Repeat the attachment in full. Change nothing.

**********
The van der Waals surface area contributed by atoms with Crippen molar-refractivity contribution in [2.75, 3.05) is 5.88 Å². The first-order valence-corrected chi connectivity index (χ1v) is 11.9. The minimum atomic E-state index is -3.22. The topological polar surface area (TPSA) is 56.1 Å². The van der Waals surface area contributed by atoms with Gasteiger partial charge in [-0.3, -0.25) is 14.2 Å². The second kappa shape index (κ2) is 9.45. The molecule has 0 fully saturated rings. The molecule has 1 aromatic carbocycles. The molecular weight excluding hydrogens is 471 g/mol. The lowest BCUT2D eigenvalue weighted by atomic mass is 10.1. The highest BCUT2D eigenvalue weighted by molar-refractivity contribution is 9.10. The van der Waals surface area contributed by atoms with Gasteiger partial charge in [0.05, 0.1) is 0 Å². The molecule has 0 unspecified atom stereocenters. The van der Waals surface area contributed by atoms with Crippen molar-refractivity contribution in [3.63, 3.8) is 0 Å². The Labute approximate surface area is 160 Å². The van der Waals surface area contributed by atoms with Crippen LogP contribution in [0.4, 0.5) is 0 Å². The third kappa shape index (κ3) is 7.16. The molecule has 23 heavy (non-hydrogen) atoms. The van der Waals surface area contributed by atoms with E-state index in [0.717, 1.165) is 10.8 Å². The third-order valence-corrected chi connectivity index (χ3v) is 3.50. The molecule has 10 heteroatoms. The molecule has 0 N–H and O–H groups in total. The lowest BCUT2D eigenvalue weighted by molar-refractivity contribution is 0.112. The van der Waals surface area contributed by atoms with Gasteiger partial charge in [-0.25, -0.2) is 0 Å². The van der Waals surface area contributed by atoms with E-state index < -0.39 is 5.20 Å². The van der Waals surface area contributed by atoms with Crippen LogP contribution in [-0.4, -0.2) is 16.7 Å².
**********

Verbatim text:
The van der Waals surface area contributed by atoms with Crippen molar-refractivity contribution in [2.75, 3.05) is 5.88 Å². The first-order valence-corrected chi connectivity index (χ1v) is 11.9. The minimum atomic E-state index is -3.22. The topological polar surface area (TPSA) is 56.1 Å². The van der Waals surface area contributed by atoms with Gasteiger partial charge in [-0.3, -0.25) is 14.2 Å². The second kappa shape index (κ2) is 9.45. The molecule has 0 fully saturated rings. The molecule has 1 aromatic carbocycles. The molecular weight excluding hydrogens is 471 g/mol. The lowest BCUT2D eigenvalue weighted by atomic mass is 10.1. The highest BCUT2D eigenvalue weighted by molar-refractivity contribution is 9.10. The van der Waals surface area contributed by atoms with Gasteiger partial charge in [0.05, 0.1) is 0 Å². The molecule has 0 unspecified atom stereocenters. The van der Waals surface area contributed by atoms with Crippen molar-refractivity contribution in [3.63, 3.8) is 0 Å². The Labute approximate surface area is 160 Å². The van der Waals surface area contributed by atoms with Crippen LogP contribution in [0.4, 0.5) is 0 Å². The third kappa shape index (κ3) is 7.16. The molecule has 23 heavy (non-hydrogen) atoms. The van der Waals surface area contributed by atoms with E-state index in [0.717, 1.165) is 10.8 Å². The third-order valence-corrected chi connectivity index (χ3v) is 3.50. The molecule has 10 heteroatoms. The molecule has 0 N–H and O–H groups in total. The lowest BCUT2D eigenvalue weighted by molar-refractivity contribution is 0.112. The van der Waals surface area contributed by atoms with Gasteiger partial charge in [-0.25, -0.2) is 0 Å². The van der Waals surface area contributed by atoms with E-state index < -0.39 is 5.20 Å². The van der Waals surface area contributed by atoms with Crippen LogP contribution in [-0.4, -0.2) is 16.7 Å².